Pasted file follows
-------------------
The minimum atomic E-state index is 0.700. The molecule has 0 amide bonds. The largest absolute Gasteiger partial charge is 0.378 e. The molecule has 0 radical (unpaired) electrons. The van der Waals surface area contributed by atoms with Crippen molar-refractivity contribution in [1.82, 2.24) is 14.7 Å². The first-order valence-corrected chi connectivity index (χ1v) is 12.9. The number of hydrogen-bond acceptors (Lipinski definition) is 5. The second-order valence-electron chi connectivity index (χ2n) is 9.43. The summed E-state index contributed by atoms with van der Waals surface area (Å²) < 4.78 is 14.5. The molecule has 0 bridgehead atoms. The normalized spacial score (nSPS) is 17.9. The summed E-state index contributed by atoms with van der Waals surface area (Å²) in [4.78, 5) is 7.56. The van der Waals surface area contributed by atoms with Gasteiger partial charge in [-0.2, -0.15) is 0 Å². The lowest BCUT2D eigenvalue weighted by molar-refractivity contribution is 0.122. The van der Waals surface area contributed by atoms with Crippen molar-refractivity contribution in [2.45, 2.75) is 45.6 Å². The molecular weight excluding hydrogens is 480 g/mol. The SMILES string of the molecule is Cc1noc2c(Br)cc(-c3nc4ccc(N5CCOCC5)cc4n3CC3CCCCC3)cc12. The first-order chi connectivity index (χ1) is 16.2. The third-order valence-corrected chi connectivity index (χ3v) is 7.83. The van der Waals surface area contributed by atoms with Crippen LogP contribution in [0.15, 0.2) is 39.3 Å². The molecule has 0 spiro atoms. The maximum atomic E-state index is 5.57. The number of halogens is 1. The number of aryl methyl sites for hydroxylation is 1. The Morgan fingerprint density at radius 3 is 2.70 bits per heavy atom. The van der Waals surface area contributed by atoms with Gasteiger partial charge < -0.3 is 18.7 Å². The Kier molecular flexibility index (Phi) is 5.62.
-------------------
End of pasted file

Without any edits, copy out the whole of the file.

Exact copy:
The minimum atomic E-state index is 0.700. The molecule has 0 amide bonds. The largest absolute Gasteiger partial charge is 0.378 e. The molecule has 0 radical (unpaired) electrons. The van der Waals surface area contributed by atoms with Crippen molar-refractivity contribution in [1.82, 2.24) is 14.7 Å². The first-order valence-corrected chi connectivity index (χ1v) is 12.9. The number of hydrogen-bond acceptors (Lipinski definition) is 5. The second-order valence-electron chi connectivity index (χ2n) is 9.43. The summed E-state index contributed by atoms with van der Waals surface area (Å²) < 4.78 is 14.5. The molecule has 0 bridgehead atoms. The normalized spacial score (nSPS) is 17.9. The summed E-state index contributed by atoms with van der Waals surface area (Å²) in [4.78, 5) is 7.56. The van der Waals surface area contributed by atoms with Gasteiger partial charge in [-0.2, -0.15) is 0 Å². The lowest BCUT2D eigenvalue weighted by molar-refractivity contribution is 0.122. The van der Waals surface area contributed by atoms with Crippen molar-refractivity contribution in [2.45, 2.75) is 45.6 Å². The molecular weight excluding hydrogens is 480 g/mol. The SMILES string of the molecule is Cc1noc2c(Br)cc(-c3nc4ccc(N5CCOCC5)cc4n3CC3CCCCC3)cc12. The first-order chi connectivity index (χ1) is 16.2. The third-order valence-corrected chi connectivity index (χ3v) is 7.83. The van der Waals surface area contributed by atoms with Crippen LogP contribution in [0.15, 0.2) is 39.3 Å². The molecule has 0 spiro atoms. The maximum atomic E-state index is 5.57. The number of halogens is 1. The number of aryl methyl sites for hydroxylation is 1. The Morgan fingerprint density at radius 3 is 2.70 bits per heavy atom. The van der Waals surface area contributed by atoms with Gasteiger partial charge < -0.3 is 18.7 Å². The Kier molecular flexibility index (Phi) is 5.62.